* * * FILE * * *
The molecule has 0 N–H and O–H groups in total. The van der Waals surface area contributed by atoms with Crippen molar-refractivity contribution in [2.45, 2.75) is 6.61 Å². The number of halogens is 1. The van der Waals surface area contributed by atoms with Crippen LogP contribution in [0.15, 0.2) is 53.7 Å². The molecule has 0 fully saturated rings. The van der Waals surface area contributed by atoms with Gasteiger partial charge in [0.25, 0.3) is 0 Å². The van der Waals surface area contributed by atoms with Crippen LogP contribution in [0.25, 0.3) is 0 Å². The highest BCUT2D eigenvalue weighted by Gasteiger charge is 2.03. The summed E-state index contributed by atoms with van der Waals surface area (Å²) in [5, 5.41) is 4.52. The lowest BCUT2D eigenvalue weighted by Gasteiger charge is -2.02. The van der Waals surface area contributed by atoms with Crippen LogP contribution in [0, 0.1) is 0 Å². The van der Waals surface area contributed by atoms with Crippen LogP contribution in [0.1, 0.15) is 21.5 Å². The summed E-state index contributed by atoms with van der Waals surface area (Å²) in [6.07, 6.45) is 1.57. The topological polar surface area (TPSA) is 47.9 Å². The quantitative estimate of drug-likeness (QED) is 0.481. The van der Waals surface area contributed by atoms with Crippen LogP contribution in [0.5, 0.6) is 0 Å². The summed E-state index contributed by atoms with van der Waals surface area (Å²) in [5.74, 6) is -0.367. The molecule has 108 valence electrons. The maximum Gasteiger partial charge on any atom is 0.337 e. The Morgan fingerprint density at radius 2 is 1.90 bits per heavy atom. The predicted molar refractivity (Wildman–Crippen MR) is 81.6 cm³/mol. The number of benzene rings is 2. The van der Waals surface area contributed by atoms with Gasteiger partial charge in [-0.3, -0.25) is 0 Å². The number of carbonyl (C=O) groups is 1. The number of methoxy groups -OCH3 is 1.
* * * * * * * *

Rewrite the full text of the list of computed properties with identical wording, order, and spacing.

The molecule has 0 N–H and O–H groups in total. The van der Waals surface area contributed by atoms with Crippen molar-refractivity contribution in [2.45, 2.75) is 6.61 Å². The number of halogens is 1. The van der Waals surface area contributed by atoms with Crippen LogP contribution in [0.15, 0.2) is 53.7 Å². The molecule has 0 fully saturated rings. The van der Waals surface area contributed by atoms with Gasteiger partial charge in [0.25, 0.3) is 0 Å². The van der Waals surface area contributed by atoms with Crippen LogP contribution in [0.25, 0.3) is 0 Å². The highest BCUT2D eigenvalue weighted by Gasteiger charge is 2.03. The summed E-state index contributed by atoms with van der Waals surface area (Å²) in [5, 5.41) is 4.52. The lowest BCUT2D eigenvalue weighted by Gasteiger charge is -2.02. The van der Waals surface area contributed by atoms with Crippen LogP contribution in [0, 0.1) is 0 Å². The van der Waals surface area contributed by atoms with Crippen LogP contribution in [0.1, 0.15) is 21.5 Å². The summed E-state index contributed by atoms with van der Waals surface area (Å²) in [6.07, 6.45) is 1.57. The topological polar surface area (TPSA) is 47.9 Å². The quantitative estimate of drug-likeness (QED) is 0.481. The van der Waals surface area contributed by atoms with Crippen LogP contribution in [0.5, 0.6) is 0 Å². The summed E-state index contributed by atoms with van der Waals surface area (Å²) in [5.74, 6) is -0.367. The molecule has 108 valence electrons. The maximum Gasteiger partial charge on any atom is 0.337 e. The Morgan fingerprint density at radius 2 is 1.90 bits per heavy atom. The predicted molar refractivity (Wildman–Crippen MR) is 81.6 cm³/mol. The number of benzene rings is 2. The van der Waals surface area contributed by atoms with Gasteiger partial charge in [-0.3, -0.25) is 0 Å². The number of carbonyl (C=O) groups is 1. The number of methoxy groups -OCH3 is 1.